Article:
Green is the New Black

This Year, Seattle Is Relearning How to Recycle...We Hope

We see ourselves as a green city in more ways than one. But when it comes to recycling, we've got some work to do.

By Nicole Pasia January 14, 2020

This photo from 1971 proves that recycling can be a damn good time.

Seattle has been the poster child of recycling for years: We banned single-use plastic bags in 2012, and we've long boasted a recycling rate well above the national average.

But recently it seems like we’ve taken our recycling aspirations to the extremes (or the extremely lazy), tossing anything from La Croix cans to Amazon envelopes in a blue bin and hoping for the best. This “wishful recycling,” as Seattle Public Utilities calls it, does more harm than good–it’s part of the reason why China, which has long purchased our plastic recyclables, is tired of dealing with our trash.

So how can we redeem ourselves? Here are a few ways to keep the Evergreen State—well, you know.

Say Goodbye to Plastic Bags (Again)

Sorry if you felt like you just got this recycling thing figured out: King County Solid Waste Division is now advising residents to keep so-called “soft-plastics,” like plastic bags and wrappings, out of curbside recycling bins. Instead, clean plastic bags and wrap should either be thrown in the trash or dropped off at specified locations, like local grocery stores.

Stop Asking Siri How to Recycle Everything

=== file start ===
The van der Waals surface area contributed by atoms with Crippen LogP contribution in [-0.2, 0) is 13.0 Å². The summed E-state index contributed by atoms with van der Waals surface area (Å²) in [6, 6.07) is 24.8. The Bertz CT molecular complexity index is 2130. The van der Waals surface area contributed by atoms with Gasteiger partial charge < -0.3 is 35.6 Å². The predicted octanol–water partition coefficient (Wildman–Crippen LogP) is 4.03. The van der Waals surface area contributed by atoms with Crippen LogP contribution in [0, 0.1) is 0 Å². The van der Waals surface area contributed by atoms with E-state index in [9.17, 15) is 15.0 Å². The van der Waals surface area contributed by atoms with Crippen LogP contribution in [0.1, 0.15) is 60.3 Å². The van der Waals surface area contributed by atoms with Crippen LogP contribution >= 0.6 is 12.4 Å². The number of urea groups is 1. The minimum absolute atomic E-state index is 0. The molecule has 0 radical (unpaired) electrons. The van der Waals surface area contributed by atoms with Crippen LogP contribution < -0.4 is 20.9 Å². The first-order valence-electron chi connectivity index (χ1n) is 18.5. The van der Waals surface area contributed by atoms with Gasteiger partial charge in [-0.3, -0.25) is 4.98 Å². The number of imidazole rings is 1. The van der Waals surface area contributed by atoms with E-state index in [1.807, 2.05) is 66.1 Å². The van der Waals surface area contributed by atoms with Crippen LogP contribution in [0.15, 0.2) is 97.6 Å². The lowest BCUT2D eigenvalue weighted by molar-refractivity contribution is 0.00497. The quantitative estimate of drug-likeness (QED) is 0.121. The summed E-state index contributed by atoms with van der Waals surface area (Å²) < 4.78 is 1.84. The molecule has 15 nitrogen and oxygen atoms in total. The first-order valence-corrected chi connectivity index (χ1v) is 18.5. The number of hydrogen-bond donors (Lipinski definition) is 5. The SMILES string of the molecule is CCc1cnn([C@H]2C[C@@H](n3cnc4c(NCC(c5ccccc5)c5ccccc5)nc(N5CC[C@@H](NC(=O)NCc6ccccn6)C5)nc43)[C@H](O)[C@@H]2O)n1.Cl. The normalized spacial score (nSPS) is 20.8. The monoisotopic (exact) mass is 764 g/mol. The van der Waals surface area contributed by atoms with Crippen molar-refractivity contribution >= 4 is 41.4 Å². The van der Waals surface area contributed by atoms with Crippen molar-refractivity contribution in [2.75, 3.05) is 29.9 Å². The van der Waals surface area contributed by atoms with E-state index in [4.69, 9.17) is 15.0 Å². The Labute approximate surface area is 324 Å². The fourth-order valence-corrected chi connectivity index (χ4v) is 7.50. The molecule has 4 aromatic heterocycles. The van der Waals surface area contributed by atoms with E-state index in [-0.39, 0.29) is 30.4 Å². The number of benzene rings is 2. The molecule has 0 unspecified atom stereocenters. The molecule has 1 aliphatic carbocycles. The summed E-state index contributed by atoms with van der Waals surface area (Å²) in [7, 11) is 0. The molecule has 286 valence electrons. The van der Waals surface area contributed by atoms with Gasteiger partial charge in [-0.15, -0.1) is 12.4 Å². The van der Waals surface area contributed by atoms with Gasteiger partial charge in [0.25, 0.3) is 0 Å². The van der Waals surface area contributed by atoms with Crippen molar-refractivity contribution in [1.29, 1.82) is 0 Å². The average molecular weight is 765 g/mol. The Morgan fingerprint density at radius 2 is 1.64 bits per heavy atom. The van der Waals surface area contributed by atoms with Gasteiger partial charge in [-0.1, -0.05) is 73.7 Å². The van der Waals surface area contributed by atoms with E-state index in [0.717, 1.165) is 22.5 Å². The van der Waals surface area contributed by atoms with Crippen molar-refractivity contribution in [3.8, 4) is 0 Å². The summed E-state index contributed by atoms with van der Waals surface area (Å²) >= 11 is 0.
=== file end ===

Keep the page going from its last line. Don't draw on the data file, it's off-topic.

Plastic film, batteries, light bulbs, thread (?!)—sorting uncommon recyclables is a nightmare. Enter Seattle recycling startup Ridwell, the product of a father-son duo committed to recycling responsibly (in a world where consumers have precious few options other than tossing and hoping). With a subscription, Ridwell drivers collect your obscure recyclable items and deliver them to specialized recycling facilities and nonprofits. 

Invest in That Starbucks Mug You Swore You’d Never Buy

Bringing your own coffee cup to Starbucks will save you 10 cents and make you feel way less guilty about that PSL habit. While Starbucks has yet to join some San Francisco cafes in enforcing a strictly BYO-mug policy, the company has been experimenting with redesigned, recyclable and compostable cups.

Pick Up the Pace (And the Trash) with Plogging

The Swedish fitness trend that combines jogging with picking up trash might be the best portmanteau since glamping, and you can participate without facing constant judgment from your one-with-nature peers. With over 100,000 #plogging Instagram posts, you won’t be the only one trying out this stress-free way to clean up your favorite trails.

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